What other production work are you doing right now?

Right now I’m just stacking my library. I just be in my room, creating things. I got this one artist — all the ladies love him — but it’s a surprise. I can’t tell yet, but they’ve been waiting. They’ve been wanting us for to collab. So it’s gonna be good for the hip-hop and R&B communities, the whole community like that.

You’ve often said that Florida is like hell on earth. Do you plan to stay in Florida, or do you see yourself moving?

I see myself moving, and I see myself staying. I didn’t grow up in the slums or something; I grew up in the middle-class neighborhood. But school in Miami, it’s like they’re doing business there like life in the ghetto, because there’s kids there from the ghetto, who have no future. I mean, I feel like if you can survive in Miami — in my era growing up, like in school and hanging with the wrong crowd and surviving that and just staying out of trouble — you can survive anywhere else. It’s especially serious down here, because the pressure down here is hectic. It’s very sinful and very, how can I say, scandalous. There’s good people here too, but those are the ones who always die. That’s why I say it’s hell, but at the end of the day I feel love where I’m from. I do want to leave though.

What sort of pressure were you talking about?

Just like, growing up as a kid. Say you were going to my school and you run into a bunch of a girls. They don’t know you but pressure you everyday. It’s like all in your face — “Where you from? Oh, get this” — and it’s like in sixth grade. Drugs in middle school, back then, was crazy. They were making everybody do drugs , and the hard part was, it wasn’t marijuana — it was other stuff like PCP. It’s just sad thinking about it. That’s all I have to say.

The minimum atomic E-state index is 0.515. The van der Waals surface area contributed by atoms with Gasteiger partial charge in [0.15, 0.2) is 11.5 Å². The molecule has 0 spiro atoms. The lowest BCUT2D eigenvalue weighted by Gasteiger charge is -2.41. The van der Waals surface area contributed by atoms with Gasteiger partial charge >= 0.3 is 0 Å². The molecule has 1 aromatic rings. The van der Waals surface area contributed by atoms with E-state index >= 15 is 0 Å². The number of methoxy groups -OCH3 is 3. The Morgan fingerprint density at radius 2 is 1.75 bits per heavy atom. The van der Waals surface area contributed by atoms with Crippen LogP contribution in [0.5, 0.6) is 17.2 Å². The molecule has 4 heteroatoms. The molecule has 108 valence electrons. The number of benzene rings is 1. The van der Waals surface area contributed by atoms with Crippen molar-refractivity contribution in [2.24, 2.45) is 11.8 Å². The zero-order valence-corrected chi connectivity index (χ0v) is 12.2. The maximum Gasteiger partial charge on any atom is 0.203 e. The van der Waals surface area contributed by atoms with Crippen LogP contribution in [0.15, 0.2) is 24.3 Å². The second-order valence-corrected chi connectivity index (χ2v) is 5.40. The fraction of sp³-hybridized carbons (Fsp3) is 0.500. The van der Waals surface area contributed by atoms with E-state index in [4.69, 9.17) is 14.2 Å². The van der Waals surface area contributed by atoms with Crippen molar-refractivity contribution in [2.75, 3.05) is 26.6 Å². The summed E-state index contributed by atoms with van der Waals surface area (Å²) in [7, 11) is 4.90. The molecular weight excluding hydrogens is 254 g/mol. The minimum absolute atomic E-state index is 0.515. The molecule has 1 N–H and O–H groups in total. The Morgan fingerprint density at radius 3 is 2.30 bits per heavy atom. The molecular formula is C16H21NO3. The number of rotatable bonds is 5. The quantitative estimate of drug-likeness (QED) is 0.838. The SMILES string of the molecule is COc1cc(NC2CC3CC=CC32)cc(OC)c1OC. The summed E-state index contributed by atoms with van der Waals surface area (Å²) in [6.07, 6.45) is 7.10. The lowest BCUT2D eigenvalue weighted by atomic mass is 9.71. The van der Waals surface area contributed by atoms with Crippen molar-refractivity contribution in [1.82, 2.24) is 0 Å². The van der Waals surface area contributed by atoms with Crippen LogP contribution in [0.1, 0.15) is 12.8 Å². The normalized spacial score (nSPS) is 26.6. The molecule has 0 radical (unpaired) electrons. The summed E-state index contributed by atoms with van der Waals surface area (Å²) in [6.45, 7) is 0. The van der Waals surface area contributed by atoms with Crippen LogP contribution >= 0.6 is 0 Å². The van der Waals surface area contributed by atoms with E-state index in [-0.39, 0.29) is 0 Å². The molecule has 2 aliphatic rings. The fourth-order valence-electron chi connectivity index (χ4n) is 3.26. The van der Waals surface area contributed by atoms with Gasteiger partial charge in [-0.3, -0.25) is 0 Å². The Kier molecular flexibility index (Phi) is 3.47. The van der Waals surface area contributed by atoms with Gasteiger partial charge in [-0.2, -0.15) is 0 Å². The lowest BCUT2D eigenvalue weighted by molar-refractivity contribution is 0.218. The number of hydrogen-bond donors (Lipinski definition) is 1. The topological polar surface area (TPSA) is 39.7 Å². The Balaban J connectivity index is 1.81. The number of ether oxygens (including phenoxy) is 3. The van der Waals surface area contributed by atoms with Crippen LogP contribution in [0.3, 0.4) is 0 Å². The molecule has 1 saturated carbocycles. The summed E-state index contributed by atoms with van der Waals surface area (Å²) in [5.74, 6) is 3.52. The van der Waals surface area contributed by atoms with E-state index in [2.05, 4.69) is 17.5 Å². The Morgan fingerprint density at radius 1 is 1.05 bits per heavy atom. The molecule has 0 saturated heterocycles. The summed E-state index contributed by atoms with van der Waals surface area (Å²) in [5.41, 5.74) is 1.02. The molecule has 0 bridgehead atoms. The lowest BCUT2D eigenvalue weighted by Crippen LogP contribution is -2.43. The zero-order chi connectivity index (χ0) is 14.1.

So is that why you started making music, to stay out of trouble?

Yeah, that too. That, and music is my number one talent. Like, I would always say that “oh, I want to play basketball,” but that’s not me. I don’t even watch basketball no more. I like basketball, whatever, but I realized that I love music. That’s all I care about.

How are you finding all these things that you ultimately make music with?

I make people think I’m on crazy keyboards, but I just get on Fruity Loops and I create it. I create my sound and I just do what I feel. The reason why I can do that is because I’ve been making music since I was 13, so I know how to feel, how to maneuver sounds, how to tweak, how to do what I want, as if I was God on it. I could just float in and out and just make crazy shit. Fruity Loops is my playground.

Chronicles of SpaceGhostPurrp is out June 12 on 4AD.